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I've read it on Wikipedia that in the category of Sets, the statement "every set is a projective object" is equivalent to the Axiom of Choice.

I'd like some references with this proof but I'm having trouble finding them. Could anyone help me?

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This is due to Andreas Blass,

Blass, Andreas "Injectivity, Projectivity, and the Axiom of Choice." Transactions of the American Mathematical Society, Vol. 255, (Nov., 1979), pp. 31-59

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  • $\begingroup$ Well, this result is mentioned in passing on the second page, but is that really the original source of it? It's a rather trivial result, that I imagine was known from the first moment anyone pondered what projective objects are in general categories. $\endgroup$ Nov 29, 2017 at 5:01
  • $\begingroup$ Well. That's the reference I know. Maybe Andreas will stop by and clarify. History is full of nearly trivial observations that were only made quite late. $\endgroup$
    – Asaf Karagila
    Nov 29, 2017 at 5:03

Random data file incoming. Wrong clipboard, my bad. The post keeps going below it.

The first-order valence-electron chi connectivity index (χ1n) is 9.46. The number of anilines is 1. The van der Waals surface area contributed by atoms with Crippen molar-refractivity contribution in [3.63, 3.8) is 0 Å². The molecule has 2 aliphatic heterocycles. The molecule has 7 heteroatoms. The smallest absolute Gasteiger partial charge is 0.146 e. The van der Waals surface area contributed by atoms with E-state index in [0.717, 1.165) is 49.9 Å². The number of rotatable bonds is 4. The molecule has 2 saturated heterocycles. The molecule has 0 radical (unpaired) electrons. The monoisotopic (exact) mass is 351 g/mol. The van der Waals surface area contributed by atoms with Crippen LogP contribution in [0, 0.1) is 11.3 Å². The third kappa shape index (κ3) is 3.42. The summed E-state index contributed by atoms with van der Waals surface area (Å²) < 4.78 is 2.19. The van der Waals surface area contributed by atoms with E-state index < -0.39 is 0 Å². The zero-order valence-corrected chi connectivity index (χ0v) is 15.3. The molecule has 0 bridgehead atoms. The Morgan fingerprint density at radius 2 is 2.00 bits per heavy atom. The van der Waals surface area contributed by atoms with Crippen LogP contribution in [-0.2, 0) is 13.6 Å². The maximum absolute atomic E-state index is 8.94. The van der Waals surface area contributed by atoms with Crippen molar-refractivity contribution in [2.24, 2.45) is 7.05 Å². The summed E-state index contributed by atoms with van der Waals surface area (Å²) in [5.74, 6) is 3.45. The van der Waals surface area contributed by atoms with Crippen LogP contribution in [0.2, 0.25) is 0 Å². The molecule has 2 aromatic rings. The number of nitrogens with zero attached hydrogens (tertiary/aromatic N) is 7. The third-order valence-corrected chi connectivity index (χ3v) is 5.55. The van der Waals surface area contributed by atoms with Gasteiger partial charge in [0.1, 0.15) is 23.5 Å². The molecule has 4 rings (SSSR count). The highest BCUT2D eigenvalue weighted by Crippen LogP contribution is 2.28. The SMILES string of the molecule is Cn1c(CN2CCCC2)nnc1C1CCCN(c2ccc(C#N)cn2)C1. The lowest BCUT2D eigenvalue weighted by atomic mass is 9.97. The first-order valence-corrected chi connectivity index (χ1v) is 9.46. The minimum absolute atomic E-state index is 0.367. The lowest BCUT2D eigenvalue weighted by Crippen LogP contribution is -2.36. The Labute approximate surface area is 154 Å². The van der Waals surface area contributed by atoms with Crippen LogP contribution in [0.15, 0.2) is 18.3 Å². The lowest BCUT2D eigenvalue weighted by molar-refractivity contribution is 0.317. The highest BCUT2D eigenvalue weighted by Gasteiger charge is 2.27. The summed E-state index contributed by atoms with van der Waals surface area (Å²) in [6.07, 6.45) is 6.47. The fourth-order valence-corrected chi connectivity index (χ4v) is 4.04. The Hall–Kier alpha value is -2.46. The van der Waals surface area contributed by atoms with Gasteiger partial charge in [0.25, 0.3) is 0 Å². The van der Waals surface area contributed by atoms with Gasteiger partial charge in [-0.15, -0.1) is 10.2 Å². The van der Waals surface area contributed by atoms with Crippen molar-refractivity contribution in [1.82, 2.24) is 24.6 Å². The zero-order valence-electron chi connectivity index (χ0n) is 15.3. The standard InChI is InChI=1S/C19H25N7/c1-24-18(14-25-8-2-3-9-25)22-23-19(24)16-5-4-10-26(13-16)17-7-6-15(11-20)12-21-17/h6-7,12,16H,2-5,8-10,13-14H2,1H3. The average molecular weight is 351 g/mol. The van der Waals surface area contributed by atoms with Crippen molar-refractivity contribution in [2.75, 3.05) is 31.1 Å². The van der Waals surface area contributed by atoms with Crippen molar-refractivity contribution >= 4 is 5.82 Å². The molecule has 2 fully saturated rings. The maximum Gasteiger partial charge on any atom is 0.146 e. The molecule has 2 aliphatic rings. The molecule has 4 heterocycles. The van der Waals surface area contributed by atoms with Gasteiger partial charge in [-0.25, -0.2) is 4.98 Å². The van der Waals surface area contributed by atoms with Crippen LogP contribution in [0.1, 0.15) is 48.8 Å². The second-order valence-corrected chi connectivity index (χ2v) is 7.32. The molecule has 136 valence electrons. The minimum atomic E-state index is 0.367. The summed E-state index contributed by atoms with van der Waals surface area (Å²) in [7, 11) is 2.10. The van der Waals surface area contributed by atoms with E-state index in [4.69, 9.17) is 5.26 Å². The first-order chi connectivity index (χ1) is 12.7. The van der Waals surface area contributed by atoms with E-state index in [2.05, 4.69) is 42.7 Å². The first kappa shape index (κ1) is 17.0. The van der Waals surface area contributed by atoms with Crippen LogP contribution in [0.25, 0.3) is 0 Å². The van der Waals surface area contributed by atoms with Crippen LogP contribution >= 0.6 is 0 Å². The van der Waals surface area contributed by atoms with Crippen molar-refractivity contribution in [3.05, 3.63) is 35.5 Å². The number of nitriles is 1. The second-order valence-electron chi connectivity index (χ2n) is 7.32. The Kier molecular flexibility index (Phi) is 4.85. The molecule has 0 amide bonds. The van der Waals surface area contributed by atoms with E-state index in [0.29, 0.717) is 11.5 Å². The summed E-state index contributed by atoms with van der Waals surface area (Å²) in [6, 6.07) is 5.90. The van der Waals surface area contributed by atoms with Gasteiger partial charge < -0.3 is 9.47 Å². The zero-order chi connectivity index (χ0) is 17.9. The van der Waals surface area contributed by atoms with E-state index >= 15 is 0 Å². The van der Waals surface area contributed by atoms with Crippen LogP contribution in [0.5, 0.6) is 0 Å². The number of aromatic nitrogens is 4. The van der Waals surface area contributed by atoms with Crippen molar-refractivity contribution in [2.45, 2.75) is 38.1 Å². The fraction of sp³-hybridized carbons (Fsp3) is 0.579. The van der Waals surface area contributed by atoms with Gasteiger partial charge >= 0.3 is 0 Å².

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    $\begingroup$ And there is a lot more to this paper than the "rather trivial result" enquired about here. $\endgroup$ Nov 29, 2017 at 5:16
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Let $E_{\alpha}$ be a collection of nonempty, pairwise disjoint sets, let $\Lambda$ be the index set, let $\cup_{\alpha \in \Lambda} E_{\alpha}$ be denoted by $E$. Consider the diagram with maps $id: \Lambda \rightarrow \Lambda$ and $e: E: \rightarrow \Lambda$ where $e(x)=\alpha \mbox{ if } x \in E_{\alpha}$, note that this function is well defined as the sets $E_{\alpha}$ are pairwise disjoint. Now $\Lambda$ projective implies there is a map $c : \Lambda \rightarrow E$ such that the diagram commutes which is essentially the axiom of choice. And Axiom of choice will imply there is such a map. Thus finishing the proof.

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  • $\begingroup$ You probably want your sets to be pairwise disjoint. $\endgroup$
    – Asaf Karagila
    Nov 29, 2017 at 6:06
  • $\begingroup$ Right forgot to put emphasis on that. $\endgroup$ Nov 29, 2017 at 6:09
  • $\begingroup$ Corrected, thanks. $\endgroup$ Nov 29, 2017 at 6:11

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